With the unzipped data files safely in hand it’s time to convert the the shapefiles to GeoJSON format. To do so I used ogr2ogr which should be available if you have gdal installed. On a Mac you can install this with Homebrew:

brew install gdal

Now all we need to do is specify the output format and the projection to produce the requisite GeoJSON files. This was a bit simpler to do in the shell. This command finds every shapefile and pipes that filename to ogr2ogr using xargs.

find . -name "*.shp" -print0 | xargs -0 -I {} ogr2ogr -f GeoJSON -t_srs crs:84 {}.geojson {}

The ogr2ogr arguments specify the output format and the coordinate system. crs:84 specifies that the output coordinate system should use the WGS 84 system. As this is the only one that GitHub’s rendering system supports you should specify it here.

I’ve not done anything to amend the filenames except for appending the new geojson extension. This is primarily for simplicity of execution but also makes very explicit that this was converted from the named shapefile.

Some of the output files end up being pretty damn big. What the shapefile format lacks in accessibility it makes up for in size. I excluded all large files over 50 MB from the repository. Large files can make Git repos slow to work with, and as I wanted to host this on GitHub 100 MB files are verbotten. The 1 GB countour file was out of the question. These were all gzipped and shared publicly via an S3 bucket.

You can access the remainder of the files in the Richmond GIS repository.

Next steps

I’ve started going through some of the larger GeoJSON files and transforming them into TopoJSON files. This is a related JSON format that simplifies the data by deduping lines, at least for the purpose of representing topology. E.g. instead of city council districts being represented as individual polygons, with overlaping edges, those edges are reduced to a single edge (arcs). As important, the topojson tool also has some features for simplifying the arcs. A small reduction in resolution can yield large reductions in map size with little to no effect on our perception of or the utility of the map.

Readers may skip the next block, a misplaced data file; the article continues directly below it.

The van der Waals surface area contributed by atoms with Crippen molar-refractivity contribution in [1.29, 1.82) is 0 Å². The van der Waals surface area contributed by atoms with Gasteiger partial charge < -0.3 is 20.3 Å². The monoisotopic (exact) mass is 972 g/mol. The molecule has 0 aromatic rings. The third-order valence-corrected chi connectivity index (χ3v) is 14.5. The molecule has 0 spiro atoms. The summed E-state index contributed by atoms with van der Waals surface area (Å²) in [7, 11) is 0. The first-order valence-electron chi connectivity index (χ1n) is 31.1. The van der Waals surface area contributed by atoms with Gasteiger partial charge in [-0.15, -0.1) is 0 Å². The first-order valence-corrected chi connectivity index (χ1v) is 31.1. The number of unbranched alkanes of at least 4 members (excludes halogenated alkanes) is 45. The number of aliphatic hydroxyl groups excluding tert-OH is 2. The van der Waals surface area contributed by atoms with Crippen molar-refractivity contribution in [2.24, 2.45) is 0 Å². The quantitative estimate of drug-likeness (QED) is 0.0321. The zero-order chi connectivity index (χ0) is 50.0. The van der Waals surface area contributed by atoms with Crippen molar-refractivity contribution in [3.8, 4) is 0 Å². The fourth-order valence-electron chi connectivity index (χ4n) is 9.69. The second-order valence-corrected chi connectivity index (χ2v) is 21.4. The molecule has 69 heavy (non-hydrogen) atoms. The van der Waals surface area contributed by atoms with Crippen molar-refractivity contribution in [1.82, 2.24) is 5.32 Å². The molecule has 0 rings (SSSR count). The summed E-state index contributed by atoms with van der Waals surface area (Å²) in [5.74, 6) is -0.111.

It’s worth reiterating some reasonable expectations when dealing with government data, especially local government data. You’re not going to get the interface you want and you’re not going to get the dataformats you want. You just have to accept that to start. That’s not to say that you shouldn’t ask, or better yet offer to help your local government identify and produce data in a way that’s accessible, but don’t expect it to work that way. Be prepared to work with data in a format that makes sense for the providing office, not necessarily for citizens or other interested third-parties.

I took some cues from Ben Balter’s blog post on converting shapefiles and recommend checking out his write up.

Originally published November 2013